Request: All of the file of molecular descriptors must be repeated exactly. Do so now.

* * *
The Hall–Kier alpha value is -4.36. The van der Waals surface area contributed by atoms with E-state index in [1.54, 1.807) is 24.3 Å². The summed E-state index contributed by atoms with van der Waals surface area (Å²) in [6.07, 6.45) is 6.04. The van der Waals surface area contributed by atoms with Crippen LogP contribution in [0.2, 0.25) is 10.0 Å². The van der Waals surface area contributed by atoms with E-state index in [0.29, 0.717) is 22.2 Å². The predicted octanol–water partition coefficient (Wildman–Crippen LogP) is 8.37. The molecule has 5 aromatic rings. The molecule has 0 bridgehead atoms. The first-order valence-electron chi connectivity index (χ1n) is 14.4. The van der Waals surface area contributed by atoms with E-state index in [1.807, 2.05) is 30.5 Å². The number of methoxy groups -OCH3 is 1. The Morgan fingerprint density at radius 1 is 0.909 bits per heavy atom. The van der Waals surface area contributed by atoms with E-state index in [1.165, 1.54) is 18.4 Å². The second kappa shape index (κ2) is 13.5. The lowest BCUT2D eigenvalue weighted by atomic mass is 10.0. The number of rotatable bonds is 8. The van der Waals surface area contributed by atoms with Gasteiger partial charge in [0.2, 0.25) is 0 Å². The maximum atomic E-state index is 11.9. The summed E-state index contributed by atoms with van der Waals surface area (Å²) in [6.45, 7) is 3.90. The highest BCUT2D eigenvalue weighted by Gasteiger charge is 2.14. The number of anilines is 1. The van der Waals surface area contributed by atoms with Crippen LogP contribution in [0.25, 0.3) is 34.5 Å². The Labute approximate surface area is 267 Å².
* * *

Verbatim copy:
The Hall–Kier alpha value is -4.36. The van der Waals surface area contributed by atoms with E-state index in [1.54, 1.807) is 24.3 Å². The summed E-state index contributed by atoms with van der Waals surface area (Å²) in [6.07, 6.45) is 6.04. The van der Waals surface area contributed by atoms with Crippen LogP contribution in [0.2, 0.25) is 10.0 Å². The van der Waals surface area contributed by atoms with E-state index in [0.29, 0.717) is 22.2 Å². The predicted octanol–water partition coefficient (Wildman–Crippen LogP) is 8.37. The molecule has 5 aromatic rings. The molecule has 0 bridgehead atoms. The first-order valence-electron chi connectivity index (χ1n) is 14.4. The van der Waals surface area contributed by atoms with E-state index in [1.807, 2.05) is 30.5 Å². The number of methoxy groups -OCH3 is 1. The Morgan fingerprint density at radius 1 is 0.909 bits per heavy atom. The van der Waals surface area contributed by atoms with E-state index in [1.165, 1.54) is 18.4 Å². The second kappa shape index (κ2) is 13.5. The lowest BCUT2D eigenvalue weighted by atomic mass is 10.0. The number of rotatable bonds is 8. The van der Waals surface area contributed by atoms with Gasteiger partial charge in [0.2, 0.25) is 0 Å². The maximum atomic E-state index is 11.9. The summed E-state index contributed by atoms with van der Waals surface area (Å²) in [6.45, 7) is 3.90. The highest BCUT2D eigenvalue weighted by Gasteiger charge is 2.14. The number of anilines is 1. The van der Waals surface area contributed by atoms with Crippen LogP contribution in [0.25, 0.3) is 34.5 Å². The Labute approximate surface area is 267 Å².